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One More Seat Remains on a Trip to the Moon and Back

Space Adventures' Lunar Mission

If you’ve got $150 million to spare and want to take a trip around the moon, don’t wait for much longer, just one of the two seats that private space company Space Adventures is selling for a proposed lunar flyby remains. After helping to send seven private citizens on eight trips to the International Space Station, starting with Dennis Tito, who became the world’s first space tourist on April 28, 2001, the Virginia-based Space Adventures is mapping out a tourist trip around the moon.

The flight would last about a week and would take passengers around the dark side of the moon and come within 65 miles of the lunar surface. Despite a nine-figure ticket price, the firm has already signed up a passenger for a maiden moon journey. And if it inks a second customer soon, the mission could launch within three to five years, company officials say.

The flight, now scheduled to take place in 2015, will take place on a specially equipped Russian Soyuz. The Soyuz would dock with a rocket booster in low Earth orbit and then be blasted into a free return trajectory, similar to the one Apollo 13 was obliged to use, which will take it around the far side of the Moon and then back to Earth.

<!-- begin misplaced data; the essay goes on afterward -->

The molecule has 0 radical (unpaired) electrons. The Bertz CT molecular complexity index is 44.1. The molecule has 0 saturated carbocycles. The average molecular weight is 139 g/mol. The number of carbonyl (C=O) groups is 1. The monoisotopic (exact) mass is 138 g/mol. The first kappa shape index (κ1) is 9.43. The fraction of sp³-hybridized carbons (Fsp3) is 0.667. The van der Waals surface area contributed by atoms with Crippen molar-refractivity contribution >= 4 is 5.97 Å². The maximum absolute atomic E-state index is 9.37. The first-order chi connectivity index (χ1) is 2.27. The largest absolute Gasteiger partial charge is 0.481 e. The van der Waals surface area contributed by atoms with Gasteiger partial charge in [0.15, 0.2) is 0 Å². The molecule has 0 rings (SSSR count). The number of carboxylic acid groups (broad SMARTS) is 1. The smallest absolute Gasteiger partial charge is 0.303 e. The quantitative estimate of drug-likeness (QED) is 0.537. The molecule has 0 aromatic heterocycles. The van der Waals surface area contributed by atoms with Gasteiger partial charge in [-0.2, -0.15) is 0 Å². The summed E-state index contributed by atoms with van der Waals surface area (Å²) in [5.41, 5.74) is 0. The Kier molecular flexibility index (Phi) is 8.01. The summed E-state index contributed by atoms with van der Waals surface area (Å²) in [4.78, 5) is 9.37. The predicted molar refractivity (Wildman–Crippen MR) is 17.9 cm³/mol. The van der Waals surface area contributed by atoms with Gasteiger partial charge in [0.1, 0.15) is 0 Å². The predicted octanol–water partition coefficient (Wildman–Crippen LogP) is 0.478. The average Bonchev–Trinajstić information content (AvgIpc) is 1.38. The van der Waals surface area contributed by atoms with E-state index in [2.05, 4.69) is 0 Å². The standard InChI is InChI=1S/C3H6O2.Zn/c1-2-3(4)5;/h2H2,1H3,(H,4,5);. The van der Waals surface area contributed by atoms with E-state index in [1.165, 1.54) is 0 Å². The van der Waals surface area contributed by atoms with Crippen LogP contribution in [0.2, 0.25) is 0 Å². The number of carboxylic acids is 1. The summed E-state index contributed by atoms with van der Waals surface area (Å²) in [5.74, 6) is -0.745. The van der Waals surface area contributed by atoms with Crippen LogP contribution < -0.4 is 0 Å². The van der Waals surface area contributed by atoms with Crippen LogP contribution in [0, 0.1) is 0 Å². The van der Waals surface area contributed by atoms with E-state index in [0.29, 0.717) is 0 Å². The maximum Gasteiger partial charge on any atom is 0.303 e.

There is also an alternative route. They were sent to the International Space Station (ISS) prior to launch to the Moon. This trip will take eight or nine days. The tourists will not land on the Moon, but will rotate around it at a minimum distance of about 62 miles. Tourists can see the moon’s surface is heavily and saw the publication of the Earth which until now only witnessed by 24 people.

That $150 million price tag mentioned above isn’t absolutely fixed, but even as a ballpark figure it dwarfs the already astronomically high price of previous space tourism. But if you’re the kind of person that can reasonably drop $150 million on vacation, you’re probably not going to quibble over a few million more. [Space Adventures]

Space Adventures' Lunar Mission

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One More Seat Remains on a Trip to the Moon and Back was last modified: October 30th, 2011 by Arsa

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